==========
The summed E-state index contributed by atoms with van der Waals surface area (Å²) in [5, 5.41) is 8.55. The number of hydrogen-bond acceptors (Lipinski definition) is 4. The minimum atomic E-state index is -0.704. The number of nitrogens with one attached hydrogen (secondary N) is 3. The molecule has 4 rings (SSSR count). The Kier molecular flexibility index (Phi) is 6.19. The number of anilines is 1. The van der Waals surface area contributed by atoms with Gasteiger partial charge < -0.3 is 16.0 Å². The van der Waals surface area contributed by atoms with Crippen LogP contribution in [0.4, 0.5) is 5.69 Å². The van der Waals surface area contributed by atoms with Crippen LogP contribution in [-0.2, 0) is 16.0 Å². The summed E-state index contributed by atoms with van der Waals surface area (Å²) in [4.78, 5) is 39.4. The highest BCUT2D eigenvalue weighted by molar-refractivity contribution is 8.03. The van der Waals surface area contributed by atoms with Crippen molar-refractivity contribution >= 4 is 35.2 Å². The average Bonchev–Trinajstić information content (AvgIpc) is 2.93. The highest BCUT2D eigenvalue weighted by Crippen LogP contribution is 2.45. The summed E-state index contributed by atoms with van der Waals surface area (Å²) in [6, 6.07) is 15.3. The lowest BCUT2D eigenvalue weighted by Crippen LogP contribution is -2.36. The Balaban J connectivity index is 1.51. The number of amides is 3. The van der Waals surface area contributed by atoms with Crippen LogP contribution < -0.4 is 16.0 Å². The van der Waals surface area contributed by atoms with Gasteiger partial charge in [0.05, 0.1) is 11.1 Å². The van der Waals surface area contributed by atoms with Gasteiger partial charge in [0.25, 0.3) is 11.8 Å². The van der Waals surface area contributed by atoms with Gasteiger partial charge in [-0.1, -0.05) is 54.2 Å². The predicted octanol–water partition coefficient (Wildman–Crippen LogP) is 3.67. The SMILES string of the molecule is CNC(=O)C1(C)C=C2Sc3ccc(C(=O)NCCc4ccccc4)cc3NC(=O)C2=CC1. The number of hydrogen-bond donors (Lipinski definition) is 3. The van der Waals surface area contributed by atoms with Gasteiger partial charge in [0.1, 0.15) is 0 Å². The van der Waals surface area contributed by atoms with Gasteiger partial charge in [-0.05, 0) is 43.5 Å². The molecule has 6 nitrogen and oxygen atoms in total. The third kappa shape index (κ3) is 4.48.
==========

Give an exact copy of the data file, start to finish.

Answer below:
The summed E-state index contributed by atoms with van der Waals surface area (Å²) in [5, 5.41) is 8.55. The number of hydrogen-bond acceptors (Lipinski definition) is 4. The minimum atomic E-state index is -0.704. The number of nitrogens with one attached hydrogen (secondary N) is 3. The molecule has 4 rings (SSSR count). The Kier molecular flexibility index (Phi) is 6.19. The number of anilines is 1. The van der Waals surface area contributed by atoms with Gasteiger partial charge < -0.3 is 16.0 Å². The van der Waals surface area contributed by atoms with Crippen LogP contribution in [0.4, 0.5) is 5.69 Å². The van der Waals surface area contributed by atoms with Crippen LogP contribution in [-0.2, 0) is 16.0 Å². The summed E-state index contributed by atoms with van der Waals surface area (Å²) in [4.78, 5) is 39.4. The highest BCUT2D eigenvalue weighted by molar-refractivity contribution is 8.03. The van der Waals surface area contributed by atoms with Crippen molar-refractivity contribution >= 4 is 35.2 Å². The average Bonchev–Trinajstić information content (AvgIpc) is 2.93. The highest BCUT2D eigenvalue weighted by Crippen LogP contribution is 2.45. The summed E-state index contributed by atoms with van der Waals surface area (Å²) in [6, 6.07) is 15.3. The lowest BCUT2D eigenvalue weighted by Crippen LogP contribution is -2.36. The Balaban J connectivity index is 1.51. The number of amides is 3. The van der Waals surface area contributed by atoms with Crippen LogP contribution < -0.4 is 16.0 Å². The van der Waals surface area contributed by atoms with Gasteiger partial charge in [0.05, 0.1) is 11.1 Å². The van der Waals surface area contributed by atoms with Gasteiger partial charge in [0.25, 0.3) is 11.8 Å². The van der Waals surface area contributed by atoms with Gasteiger partial charge in [-0.1, -0.05) is 54.2 Å². The predicted octanol–water partition coefficient (Wildman–Crippen LogP) is 3.67. The SMILES string of the molecule is CNC(=O)C1(C)C=C2Sc3ccc(C(=O)NCCc4ccccc4)cc3NC(=O)C2=CC1. The number of hydrogen-bond donors (Lipinski definition) is 3. The van der Waals surface area contributed by atoms with Gasteiger partial charge in [0.1, 0.15) is 0 Å². The van der Waals surface area contributed by atoms with Gasteiger partial charge in [-0.05, 0) is 43.5 Å². The molecule has 6 nitrogen and oxygen atoms in total. The third kappa shape index (κ3) is 4.48.